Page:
As part of our Centennial series, we turn the clock back to the 1960s when the business school outgrew its first building and moved to a remodeled dormitory.
This is the text of an actual memo found in the Olin archives. It’s from 1961 and typed on a typewriter with carbon paper to create multiple copies:
“Memo to all Business School Faculty
From: Dr. Arthur Mason Jr., Acting Dean
Subject: Dedication and open house of Prince Hall on May 5 and 7, 1961
In the evening of Friday, May 5, you, the faculty, will be host to Mr. Prince at a stag dinner in Prince Hall. The schedule of events for this affair are as follows: 5:30-6:30 p.m., refreshments at Chancellor Shepley’s house; 6:30 p.m., dinner and dedication at Prince Hall. This affair will be a small, informal one at Mr. Prince’s request.
After dinner, Mr. Prince will be given a personal tour of the building, so I hope that all of us will have our offices available for display.”
Frank J. Prince was coming to the WashU campus to see a project that he helped fund. Namely, the transformation of a former dormitory into an academic building that would be called Prince Hall—the home of the business school from 1961 to 1987.
On the day Prince Hall held its open house, The St. Louis Post-Dispatch reported that “Prince Hall…has three times the number of seminar rooms and a third more classrooms than the business school’s former headquarters, Duncker Hall. It has a machine room and statistics laboratory, and library space for 15,000 volumes.” The May 7, 1961 edition of the newspaper also reported that the remodeling of Liggett Hall from a dorm to the new home of the business school “cost about $325,000.”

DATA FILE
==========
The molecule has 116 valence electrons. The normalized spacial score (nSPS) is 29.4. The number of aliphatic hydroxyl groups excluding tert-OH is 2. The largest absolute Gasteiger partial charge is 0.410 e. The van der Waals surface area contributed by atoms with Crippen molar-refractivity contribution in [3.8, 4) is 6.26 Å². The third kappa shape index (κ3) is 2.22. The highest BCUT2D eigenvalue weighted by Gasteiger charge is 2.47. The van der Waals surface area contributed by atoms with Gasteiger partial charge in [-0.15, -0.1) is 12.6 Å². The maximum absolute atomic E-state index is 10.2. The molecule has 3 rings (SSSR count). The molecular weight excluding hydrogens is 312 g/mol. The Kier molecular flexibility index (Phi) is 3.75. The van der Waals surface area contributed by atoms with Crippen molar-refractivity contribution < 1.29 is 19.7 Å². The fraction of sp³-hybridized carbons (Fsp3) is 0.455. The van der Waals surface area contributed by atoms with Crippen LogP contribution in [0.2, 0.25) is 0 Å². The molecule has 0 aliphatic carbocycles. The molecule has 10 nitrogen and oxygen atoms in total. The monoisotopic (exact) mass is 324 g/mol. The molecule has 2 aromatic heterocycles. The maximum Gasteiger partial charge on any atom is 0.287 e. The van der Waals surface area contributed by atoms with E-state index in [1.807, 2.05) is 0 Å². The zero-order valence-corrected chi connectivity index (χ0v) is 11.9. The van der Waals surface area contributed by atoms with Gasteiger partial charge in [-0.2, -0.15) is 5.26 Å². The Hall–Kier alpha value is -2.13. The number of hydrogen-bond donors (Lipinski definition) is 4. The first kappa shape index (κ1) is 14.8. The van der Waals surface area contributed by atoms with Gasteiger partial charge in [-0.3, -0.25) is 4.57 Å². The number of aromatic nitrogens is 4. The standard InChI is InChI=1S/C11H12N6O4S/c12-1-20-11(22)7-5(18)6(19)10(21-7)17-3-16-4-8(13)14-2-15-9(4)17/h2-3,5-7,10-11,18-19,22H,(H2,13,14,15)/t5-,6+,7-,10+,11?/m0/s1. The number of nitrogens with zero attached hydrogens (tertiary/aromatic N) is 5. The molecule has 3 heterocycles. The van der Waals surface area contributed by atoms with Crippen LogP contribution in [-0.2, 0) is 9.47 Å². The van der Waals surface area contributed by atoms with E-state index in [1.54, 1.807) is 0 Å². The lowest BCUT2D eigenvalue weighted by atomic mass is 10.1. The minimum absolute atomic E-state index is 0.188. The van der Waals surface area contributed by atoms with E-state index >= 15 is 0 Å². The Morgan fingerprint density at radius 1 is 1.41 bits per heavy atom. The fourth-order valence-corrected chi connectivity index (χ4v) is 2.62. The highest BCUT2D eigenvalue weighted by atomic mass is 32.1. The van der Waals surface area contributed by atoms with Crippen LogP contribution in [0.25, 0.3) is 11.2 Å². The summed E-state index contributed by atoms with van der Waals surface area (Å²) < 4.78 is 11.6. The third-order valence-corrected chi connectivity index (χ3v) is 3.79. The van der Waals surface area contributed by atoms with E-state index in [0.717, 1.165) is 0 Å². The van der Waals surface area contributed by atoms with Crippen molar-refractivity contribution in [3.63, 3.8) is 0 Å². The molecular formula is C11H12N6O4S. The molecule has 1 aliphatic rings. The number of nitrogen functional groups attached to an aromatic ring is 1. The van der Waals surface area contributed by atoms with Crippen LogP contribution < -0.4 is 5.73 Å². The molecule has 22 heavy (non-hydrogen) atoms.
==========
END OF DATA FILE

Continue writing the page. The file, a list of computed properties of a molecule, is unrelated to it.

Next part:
Prince was a Director and former President of Universal Match Corporation, a company founded in St. Louis in 1925, and described by The New York Times as “the world’s largest manufacturer of matchbooks.”
Ironically, the matchbook magnate’s name would replace an even more famous name—Liggett—that had graced the dormitory since its construction in 1902. Elizabeth J. Liggett, widow of St. Louis tobacco merchant and partner in the firm Liggett and Myers, was among the small group of donors Robert Brookings had assembled to fund the first buildings on WashU’s new hilltop campus west of Forest Park.
The Liggett dormitory for men was constructed to the west of the “first quadrangle,” known today as the Brookings Quad, and was located on the current site of the Danforth University Center (DUC).
Gary Hochberg, who served as dean of the undergraduate program for 25 years before developing the Specialized Masters Programs until his retirement in 2014, remembers what he called the ‘Prince Hall two-step.’ “Some of the hallways were so narrow in Prince that when two people crossed paths,” Hochberg recalls with a smile, “they had to turn sideways to pass each other. It was like doing a little dance just to get down the hall.”
A 2006 Student Life article says Vice Chancellor Emeritus Frederic Volkmann cited Prince Hall’s “troubling features such as numerous load-bearing walls, poorly constructed rooms and difficulties with making the building accessible as per the Americans with Disabilities Act” as reasons for its demolition later that year. The Danforth University Center (DUC) has replaced the historical building.
For more stories about Olin’s first century in business, please visit Olin100.wustl.edu
Photos courtesy of WashU Archives.